EVO and Eclipse Turbo Parts and Performance

SCC Magazine – Best 10 Used Car Buyer’s Guide – Eclipse

The crew SCC magazine told me they were putting together a 10 best used car buys guide and asked for our input on the Eclipse and the GTX. Here is the Eclipse article.

Sport Compact Car Magazine – December 1998
Reprinted with permission

First off, we aren’t claiming that 1994 Eclipse GSXs are readily available for under $10,000 – we could only be so lucky! There are plenty of slightly older Eclipses that are still mechanically identical to the ’94 model though, and you could still get lucky. The first generation Mitsubishi Eclipse (and Eagle Talon and Plymouth Laser) was a technological powerhouse when it debuted, and is no slouch even today. Compared to the second-generation Eclipse (1995-1999), the earlier cars are lighter, and have more potential for bolt-on power. Mike Welch of Road/Race Engineering says that despite the lower output of the first-generation cars (195 hp vs. 210 hp.) they had a better head with larger ports and a larger turbo and therefore more potential.

There were severe. mechanical updates during the Eclipse’s run, the most obvious of which was the switch from pop-up to fixed headlights in the 1992 model year. Other, more subtle changes happened mid year, so you have to check the build date on the door jam to be sure what you are getting. The first significant change came in May 1991, when the rear axles were beefed up. The stronger axles can be identified by the fact that they bolt to the rear hubs with four bolts. The four-bolt rear axle is preferred by drag racers. In May 1992, the Eclipse GSX got larger front brakes with two-piston calipers. Previously, the front wheel drive and all-wheel drive turbo models all had the same brakes. At the same time, the turbocharged engine got a lighter crank and rods, and a block-strengthening girdle connecting the main bearing caps. The transmissions on both turbo models also got stronger.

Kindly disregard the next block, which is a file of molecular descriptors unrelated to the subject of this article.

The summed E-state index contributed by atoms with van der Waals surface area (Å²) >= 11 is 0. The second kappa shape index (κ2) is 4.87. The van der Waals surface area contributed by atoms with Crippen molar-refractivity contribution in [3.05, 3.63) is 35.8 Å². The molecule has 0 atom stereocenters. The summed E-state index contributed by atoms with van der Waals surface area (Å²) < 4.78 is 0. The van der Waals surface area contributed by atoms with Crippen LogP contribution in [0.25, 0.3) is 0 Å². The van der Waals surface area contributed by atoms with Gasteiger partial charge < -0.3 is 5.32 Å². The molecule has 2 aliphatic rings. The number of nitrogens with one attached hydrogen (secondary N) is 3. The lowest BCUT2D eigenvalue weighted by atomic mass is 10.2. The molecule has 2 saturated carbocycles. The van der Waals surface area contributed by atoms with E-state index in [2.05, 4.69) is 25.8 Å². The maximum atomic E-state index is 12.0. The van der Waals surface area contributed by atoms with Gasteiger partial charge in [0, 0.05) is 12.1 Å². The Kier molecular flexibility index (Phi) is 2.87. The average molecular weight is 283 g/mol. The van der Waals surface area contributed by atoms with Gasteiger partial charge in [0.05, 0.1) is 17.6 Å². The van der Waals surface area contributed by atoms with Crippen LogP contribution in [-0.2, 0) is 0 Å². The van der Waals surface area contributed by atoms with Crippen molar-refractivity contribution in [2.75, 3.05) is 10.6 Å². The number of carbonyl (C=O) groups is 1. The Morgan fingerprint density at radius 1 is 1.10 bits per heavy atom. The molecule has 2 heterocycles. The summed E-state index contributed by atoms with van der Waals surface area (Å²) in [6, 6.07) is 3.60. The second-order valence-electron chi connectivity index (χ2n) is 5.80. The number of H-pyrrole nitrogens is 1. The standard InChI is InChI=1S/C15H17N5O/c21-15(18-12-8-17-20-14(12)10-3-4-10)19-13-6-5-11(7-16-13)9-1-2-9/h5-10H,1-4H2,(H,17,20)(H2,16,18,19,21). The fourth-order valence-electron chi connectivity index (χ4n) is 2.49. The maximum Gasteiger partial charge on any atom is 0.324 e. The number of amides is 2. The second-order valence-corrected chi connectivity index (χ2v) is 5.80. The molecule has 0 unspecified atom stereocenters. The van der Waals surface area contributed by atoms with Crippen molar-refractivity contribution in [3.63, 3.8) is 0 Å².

All of the all-wheel drive Eclipses and Talons were recently recalled for a problem with leaky transfer cases. There have also been recalls on the timing belt and 02 sensor, so you should cheek to see that these recalls were taken care of. Welch also pointed out a strange new problem he has started to see on older Eclipses. Apparently there are three capacitors on the ECU that can leak a sort of acidic goo onto the circuit board, causing it to fail. Usually it attacks the fuel pump circuit first, causing the fuel pump relay (under the dash) to click on and off rapidly. If you hear this on your test drive (it can be intermittent, and sometimes only happens when cold), factor in the price of a new ECU.

With the number of fast Eclipses and Talons that have graced these pages, we hardly need to point out their potential. Unlike the other all-wheel drive turbo cars in this list, the Eclipse/Talon twins are common enough not to be a mystery to your average technician, a definite plus if you don’t live near a specialist.

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